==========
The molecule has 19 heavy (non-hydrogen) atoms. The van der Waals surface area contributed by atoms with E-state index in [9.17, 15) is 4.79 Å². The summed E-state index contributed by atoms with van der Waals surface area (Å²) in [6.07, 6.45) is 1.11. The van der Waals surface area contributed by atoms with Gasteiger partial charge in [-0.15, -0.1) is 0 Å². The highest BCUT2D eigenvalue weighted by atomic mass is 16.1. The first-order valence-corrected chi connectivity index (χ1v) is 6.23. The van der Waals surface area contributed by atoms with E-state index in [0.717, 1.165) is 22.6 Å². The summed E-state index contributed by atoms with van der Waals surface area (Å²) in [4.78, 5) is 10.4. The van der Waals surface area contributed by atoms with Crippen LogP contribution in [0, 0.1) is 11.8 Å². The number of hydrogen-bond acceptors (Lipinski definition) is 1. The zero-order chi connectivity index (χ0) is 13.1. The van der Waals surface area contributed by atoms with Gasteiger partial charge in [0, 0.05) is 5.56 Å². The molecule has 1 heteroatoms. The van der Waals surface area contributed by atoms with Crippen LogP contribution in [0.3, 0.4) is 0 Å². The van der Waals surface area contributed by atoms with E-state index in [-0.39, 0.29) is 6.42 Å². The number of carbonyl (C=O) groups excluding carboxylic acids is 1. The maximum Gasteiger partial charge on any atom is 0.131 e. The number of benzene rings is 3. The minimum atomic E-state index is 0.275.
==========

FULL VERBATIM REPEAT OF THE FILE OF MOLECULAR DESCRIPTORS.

The molecule has 19 heavy (non-hydrogen) atoms. The van der Waals surface area contributed by atoms with E-state index in [9.17, 15) is 4.79 Å². The summed E-state index contributed by atoms with van der Waals surface area (Å²) in [6.07, 6.45) is 1.11. The van der Waals surface area contributed by atoms with Gasteiger partial charge in [-0.15, -0.1) is 0 Å². The highest BCUT2D eigenvalue weighted by atomic mass is 16.1. The first-order valence-corrected chi connectivity index (χ1v) is 6.23. The van der Waals surface area contributed by atoms with E-state index in [0.717, 1.165) is 22.6 Å². The summed E-state index contributed by atoms with van der Waals surface area (Å²) in [4.78, 5) is 10.4. The van der Waals surface area contributed by atoms with Crippen LogP contribution in [0, 0.1) is 11.8 Å². The number of hydrogen-bond acceptors (Lipinski definition) is 1. The zero-order chi connectivity index (χ0) is 13.1. The van der Waals surface area contributed by atoms with Gasteiger partial charge in [0, 0.05) is 5.56 Å². The molecule has 1 heteroatoms. The van der Waals surface area contributed by atoms with Crippen LogP contribution in [0.3, 0.4) is 0 Å². The van der Waals surface area contributed by atoms with E-state index in [-0.39, 0.29) is 6.42 Å². The number of carbonyl (C=O) groups excluding carboxylic acids is 1. The maximum Gasteiger partial charge on any atom is 0.131 e. The number of benzene rings is 3. The minimum atomic E-state index is 0.275.